Album review | Rock

Pixies, ‘Indie Cindy’

Daniel Nobl/MusicIcon

It’s hard to begrudge the Pixies their belated, somewhat mercenary victory laps over the past decade. They never really reaped the benefits that came easily to acolytes (like Nirvana) who carried forth their substantial influence. So the fact that the first Pixies album since Bush 41 was president isn’t just a bitter cash grab is something of a marvel; if nothing else, most of “Indie Cindy” has a reason for being beyond simply “Give us what’s ours.” The derangement that more than anything else — more than the quiet/loud dynamics, the shrieking mania, the surrealistic imagery — made the Pixies the Pixies remains firmly in place. The burnished riff-rock of “Blue Eyed Hexe” has it in spades (plus a wildly screwy Joey Santiago guitar solo), while “Bagboy” marches, unhinged and unstoppable, toward the horizon, and “Snakes” rides an unsettling calm. To be sure, the atmospheric indie-pop of “Ring the Bell” and the title track sound more like Black Francis’s solo work, and the metallic blare and twisty melodicism of “What Goes Boom,” “Another Toe in the Ocean” and “Jaime Bravo” suggest where Weezer picked up a few tricks. But the Pixies sound like a band again on “Indie Cindy.” From time to time, they even sound like the Pixies. (Out Tuesday)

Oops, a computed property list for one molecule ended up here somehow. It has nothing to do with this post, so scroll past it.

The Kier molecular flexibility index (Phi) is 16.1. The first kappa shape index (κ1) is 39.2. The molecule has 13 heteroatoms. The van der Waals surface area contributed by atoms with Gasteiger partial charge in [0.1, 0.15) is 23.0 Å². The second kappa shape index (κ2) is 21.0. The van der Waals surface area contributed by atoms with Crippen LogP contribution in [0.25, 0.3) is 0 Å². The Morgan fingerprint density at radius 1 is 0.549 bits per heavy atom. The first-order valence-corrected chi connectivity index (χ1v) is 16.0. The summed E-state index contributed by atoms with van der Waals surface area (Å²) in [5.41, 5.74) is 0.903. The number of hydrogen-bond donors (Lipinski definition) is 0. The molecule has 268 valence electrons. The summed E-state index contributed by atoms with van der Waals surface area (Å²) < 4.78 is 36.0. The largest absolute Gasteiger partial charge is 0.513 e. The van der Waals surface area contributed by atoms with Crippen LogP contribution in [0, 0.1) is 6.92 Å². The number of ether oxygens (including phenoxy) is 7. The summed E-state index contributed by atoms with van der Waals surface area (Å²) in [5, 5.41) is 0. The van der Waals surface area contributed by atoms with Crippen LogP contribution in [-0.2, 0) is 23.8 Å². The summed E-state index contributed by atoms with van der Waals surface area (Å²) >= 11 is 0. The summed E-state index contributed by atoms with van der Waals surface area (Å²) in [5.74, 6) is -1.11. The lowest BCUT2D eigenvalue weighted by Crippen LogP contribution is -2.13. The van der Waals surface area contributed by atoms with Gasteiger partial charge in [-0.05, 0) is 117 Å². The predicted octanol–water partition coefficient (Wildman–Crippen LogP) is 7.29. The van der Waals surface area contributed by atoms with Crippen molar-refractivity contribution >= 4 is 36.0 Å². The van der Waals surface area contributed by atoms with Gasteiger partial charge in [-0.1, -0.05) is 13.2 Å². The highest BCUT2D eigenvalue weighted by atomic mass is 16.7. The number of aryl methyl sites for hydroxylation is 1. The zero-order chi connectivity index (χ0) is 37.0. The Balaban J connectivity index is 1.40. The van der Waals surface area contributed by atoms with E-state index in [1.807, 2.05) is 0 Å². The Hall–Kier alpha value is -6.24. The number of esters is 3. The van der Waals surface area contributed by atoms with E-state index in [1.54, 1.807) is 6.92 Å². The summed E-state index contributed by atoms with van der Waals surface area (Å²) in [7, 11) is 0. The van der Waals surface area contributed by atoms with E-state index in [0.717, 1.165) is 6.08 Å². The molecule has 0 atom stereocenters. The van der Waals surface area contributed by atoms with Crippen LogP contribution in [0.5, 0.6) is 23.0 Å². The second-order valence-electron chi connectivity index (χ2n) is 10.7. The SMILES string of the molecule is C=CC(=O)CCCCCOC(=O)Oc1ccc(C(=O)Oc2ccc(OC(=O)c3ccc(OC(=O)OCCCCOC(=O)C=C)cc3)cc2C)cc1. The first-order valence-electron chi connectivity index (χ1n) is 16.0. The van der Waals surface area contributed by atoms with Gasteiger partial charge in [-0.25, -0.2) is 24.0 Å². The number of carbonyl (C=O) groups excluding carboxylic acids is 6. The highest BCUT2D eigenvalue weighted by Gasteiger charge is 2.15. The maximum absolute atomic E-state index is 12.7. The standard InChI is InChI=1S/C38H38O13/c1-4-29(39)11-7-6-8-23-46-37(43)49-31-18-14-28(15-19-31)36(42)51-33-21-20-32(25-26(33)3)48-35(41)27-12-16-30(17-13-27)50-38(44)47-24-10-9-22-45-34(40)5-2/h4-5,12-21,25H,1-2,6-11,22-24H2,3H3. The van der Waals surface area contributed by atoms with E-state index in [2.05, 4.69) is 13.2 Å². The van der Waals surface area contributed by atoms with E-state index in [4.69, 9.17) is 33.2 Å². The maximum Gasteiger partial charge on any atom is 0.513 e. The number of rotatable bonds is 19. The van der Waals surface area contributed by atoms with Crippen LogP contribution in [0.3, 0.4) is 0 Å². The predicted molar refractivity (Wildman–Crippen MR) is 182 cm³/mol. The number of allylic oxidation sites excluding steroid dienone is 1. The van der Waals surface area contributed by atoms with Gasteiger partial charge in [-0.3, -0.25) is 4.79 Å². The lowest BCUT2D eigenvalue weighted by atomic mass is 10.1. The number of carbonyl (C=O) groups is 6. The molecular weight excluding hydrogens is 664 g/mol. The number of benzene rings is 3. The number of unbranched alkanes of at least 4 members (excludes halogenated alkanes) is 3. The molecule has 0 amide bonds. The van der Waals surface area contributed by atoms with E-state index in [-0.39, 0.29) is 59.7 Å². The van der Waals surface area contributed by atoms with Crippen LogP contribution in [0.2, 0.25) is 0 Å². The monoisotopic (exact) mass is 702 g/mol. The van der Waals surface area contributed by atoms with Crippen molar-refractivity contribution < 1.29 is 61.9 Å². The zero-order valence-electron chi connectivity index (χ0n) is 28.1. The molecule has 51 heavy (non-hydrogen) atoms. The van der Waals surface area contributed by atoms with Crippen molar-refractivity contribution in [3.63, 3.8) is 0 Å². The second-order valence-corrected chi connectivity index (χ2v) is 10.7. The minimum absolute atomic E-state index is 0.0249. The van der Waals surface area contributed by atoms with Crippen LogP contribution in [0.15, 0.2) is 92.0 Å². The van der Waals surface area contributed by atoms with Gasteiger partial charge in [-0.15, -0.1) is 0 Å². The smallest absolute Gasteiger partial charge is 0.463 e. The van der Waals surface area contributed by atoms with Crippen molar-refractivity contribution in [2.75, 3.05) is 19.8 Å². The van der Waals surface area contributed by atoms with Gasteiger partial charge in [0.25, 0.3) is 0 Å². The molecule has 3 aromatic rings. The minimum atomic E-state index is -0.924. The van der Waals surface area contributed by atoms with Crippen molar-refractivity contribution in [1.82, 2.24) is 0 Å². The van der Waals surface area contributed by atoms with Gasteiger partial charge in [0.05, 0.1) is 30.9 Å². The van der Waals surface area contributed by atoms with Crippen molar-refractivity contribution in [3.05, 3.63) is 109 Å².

ESSENTIAL “Blue Eyed Hexe”


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